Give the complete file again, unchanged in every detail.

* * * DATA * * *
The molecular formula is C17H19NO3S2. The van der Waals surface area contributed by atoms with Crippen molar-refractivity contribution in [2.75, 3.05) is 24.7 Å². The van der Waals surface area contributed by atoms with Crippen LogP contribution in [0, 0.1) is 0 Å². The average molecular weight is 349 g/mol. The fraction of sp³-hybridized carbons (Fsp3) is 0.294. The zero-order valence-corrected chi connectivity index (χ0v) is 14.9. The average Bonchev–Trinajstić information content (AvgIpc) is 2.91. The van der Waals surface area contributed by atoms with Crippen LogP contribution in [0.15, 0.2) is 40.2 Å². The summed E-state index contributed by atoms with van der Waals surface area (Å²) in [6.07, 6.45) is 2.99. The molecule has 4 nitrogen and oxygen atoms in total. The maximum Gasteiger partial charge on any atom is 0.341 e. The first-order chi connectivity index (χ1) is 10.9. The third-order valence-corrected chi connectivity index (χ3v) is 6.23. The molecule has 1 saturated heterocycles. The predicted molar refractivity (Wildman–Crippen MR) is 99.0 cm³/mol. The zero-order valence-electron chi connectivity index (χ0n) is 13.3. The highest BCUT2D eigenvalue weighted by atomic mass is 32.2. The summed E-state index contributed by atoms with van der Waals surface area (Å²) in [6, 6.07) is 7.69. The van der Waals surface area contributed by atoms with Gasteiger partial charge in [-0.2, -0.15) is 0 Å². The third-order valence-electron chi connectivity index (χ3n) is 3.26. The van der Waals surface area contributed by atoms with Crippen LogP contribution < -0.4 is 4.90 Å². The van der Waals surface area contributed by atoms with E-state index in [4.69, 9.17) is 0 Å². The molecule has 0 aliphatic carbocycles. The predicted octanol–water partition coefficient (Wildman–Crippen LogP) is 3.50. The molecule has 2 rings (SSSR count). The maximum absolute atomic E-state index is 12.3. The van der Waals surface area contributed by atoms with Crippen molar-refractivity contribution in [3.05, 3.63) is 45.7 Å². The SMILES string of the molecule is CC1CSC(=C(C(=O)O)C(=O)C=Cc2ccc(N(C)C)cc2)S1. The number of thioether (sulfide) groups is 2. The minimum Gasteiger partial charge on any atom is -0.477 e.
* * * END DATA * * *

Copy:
The molecular formula is C17H19NO3S2. The van der Waals surface area contributed by atoms with Crippen molar-refractivity contribution in [2.75, 3.05) is 24.7 Å². The van der Waals surface area contributed by atoms with Crippen LogP contribution in [0, 0.1) is 0 Å². The average molecular weight is 349 g/mol. The fraction of sp³-hybridized carbons (Fsp3) is 0.294. The zero-order valence-corrected chi connectivity index (χ0v) is 14.9. The average Bonchev–Trinajstić information content (AvgIpc) is 2.91. The van der Waals surface area contributed by atoms with Crippen LogP contribution in [0.15, 0.2) is 40.2 Å². The summed E-state index contributed by atoms with van der Waals surface area (Å²) in [6.07, 6.45) is 2.99. The molecule has 4 nitrogen and oxygen atoms in total. The maximum Gasteiger partial charge on any atom is 0.341 e. The first-order chi connectivity index (χ1) is 10.9. The third-order valence-corrected chi connectivity index (χ3v) is 6.23. The molecule has 1 saturated heterocycles. The predicted molar refractivity (Wildman–Crippen MR) is 99.0 cm³/mol. The zero-order valence-electron chi connectivity index (χ0n) is 13.3. The highest BCUT2D eigenvalue weighted by atomic mass is 32.2. The summed E-state index contributed by atoms with van der Waals surface area (Å²) in [6, 6.07) is 7.69. The van der Waals surface area contributed by atoms with Gasteiger partial charge in [-0.2, -0.15) is 0 Å². The third-order valence-electron chi connectivity index (χ3n) is 3.26. The van der Waals surface area contributed by atoms with Crippen LogP contribution < -0.4 is 4.90 Å². The van der Waals surface area contributed by atoms with E-state index in [4.69, 9.17) is 0 Å². The molecule has 0 aliphatic carbocycles. The predicted octanol–water partition coefficient (Wildman–Crippen LogP) is 3.50. The molecule has 2 rings (SSSR count). The maximum absolute atomic E-state index is 12.3. The van der Waals surface area contributed by atoms with Crippen molar-refractivity contribution in [3.05, 3.63) is 45.7 Å². The SMILES string of the molecule is CC1CSC(=C(C(=O)O)C(=O)C=Cc2ccc(N(C)C)cc2)S1. The number of thioether (sulfide) groups is 2. The minimum Gasteiger partial charge on any atom is -0.477 e.